There are a growing number of individuals becoming involved in endurance sports including marathons and triathlons
. There are also a growing number of reports among this population presenting with life threatening blood clots. Beth Parker has done extensive research on this population of athletes after competition. However, it should be known that risk for a blood clot may occur during training and not solely after a strenuous endurance event.
Deep vein thrombosis (DVT) can be defined as a blood clot in a major vein that usually develops in the legs and/or pelvis. It is estimated that DVT affects 117 per 100,000 people each year. This number does not account for the cases that go undetected or resolve on its own. If left untreated, the DVT can evolve into a pulmonary embolism (PE) which is a life threatening condition. A pulmonary embolism occurs when the blood clot breaks off and travels through the circulatory system into an artery causing a blockage. DVT is commonly associated with the elderly population or individuals with cancer, chronic illnesses, or a post operative status. However, endurance athletes are exposed to many physical factors that contribute to DVT including: repetitive microtrauma, cell injury, dehydration, and periods of immobility for recovery following an athletic event.
Many case studies have been published that report DVT and pulmonary embolism in athletes following strenuous physical activity. For example, a female triathlete traveled 5 hours by car the morning after competing in a half ironman triathlon and was diagnosed with DVT and PE 3 weeks after her race. Two male marathon runners were diagnosed with DVT 1 week after the race in which both cases were initially misdiagnosed. Other self reports and articles detail cases of an Olympic cross-country skier, a triathlete competing in the US National Track Championships who drove 9 hours home, and a recreational bicyclist who all suffered from DVT. The diagnosis for each of these athletes was initially overlooked due to the assumption that these individuals were young and healthy. Medical professionals often contribute the symptoms of endurance athletes to the musculoskeletal system following strenuous physical exertion with no consideration to the circulatory system.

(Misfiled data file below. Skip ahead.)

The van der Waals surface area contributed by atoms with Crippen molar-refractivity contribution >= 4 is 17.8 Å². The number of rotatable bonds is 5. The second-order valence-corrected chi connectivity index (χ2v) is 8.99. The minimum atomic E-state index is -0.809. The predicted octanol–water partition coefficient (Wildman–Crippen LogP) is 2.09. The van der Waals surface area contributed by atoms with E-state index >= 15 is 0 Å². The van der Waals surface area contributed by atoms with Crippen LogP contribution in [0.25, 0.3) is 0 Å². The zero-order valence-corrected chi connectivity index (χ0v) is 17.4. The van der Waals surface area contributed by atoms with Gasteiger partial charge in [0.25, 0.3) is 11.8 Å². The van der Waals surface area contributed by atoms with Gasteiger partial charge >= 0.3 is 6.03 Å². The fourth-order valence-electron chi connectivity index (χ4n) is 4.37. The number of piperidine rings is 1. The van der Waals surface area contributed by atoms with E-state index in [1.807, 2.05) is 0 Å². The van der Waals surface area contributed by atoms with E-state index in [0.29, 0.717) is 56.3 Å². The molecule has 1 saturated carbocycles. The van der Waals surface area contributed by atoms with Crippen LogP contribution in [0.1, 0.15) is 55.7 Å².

There are many additional risk factors for DVT that may affect healthy athletic individuals after extended physical activity. The use of oral contraceptives and genetic clotting disorders may increase risk for blood clots in athletes. Slower blood flow associated with lower heart rate and higher venous compression due to muscle hypertrophy result in increased venous stasis. Traveling and prolonged periods of immobility following athletic competition may shift hemostatic balance. Many athletes travel to participate in events and must catch flights soon after competition to get back home which also presents risk for DVT. All of these are examples of contributing risk factors for DVT among a healthy athletic population.
Avid exercisers and competitive athletes
are considered to be healthy, thereby, increasing the potential for misdiagnosis or lag in diagnosis for a blood clot. Physicians and medical professionals should become more familiar with risk factors for DVT relative to this active population. In addition, medical professionals, sports participants, and coaches must understand prevention of DVT after competition. Prevention includes avoiding long periods of immobility after strenuous activity and active recovery. If you must fly soon after an endurance event, be sure to remain hydrated, avoid crossing your legs, and perform leg exercises hourly. In order to reduce occurrences of DVT and PE in a healthy and active population, medical professionals and sports participants must be educated and guidelines must be developed for prevention.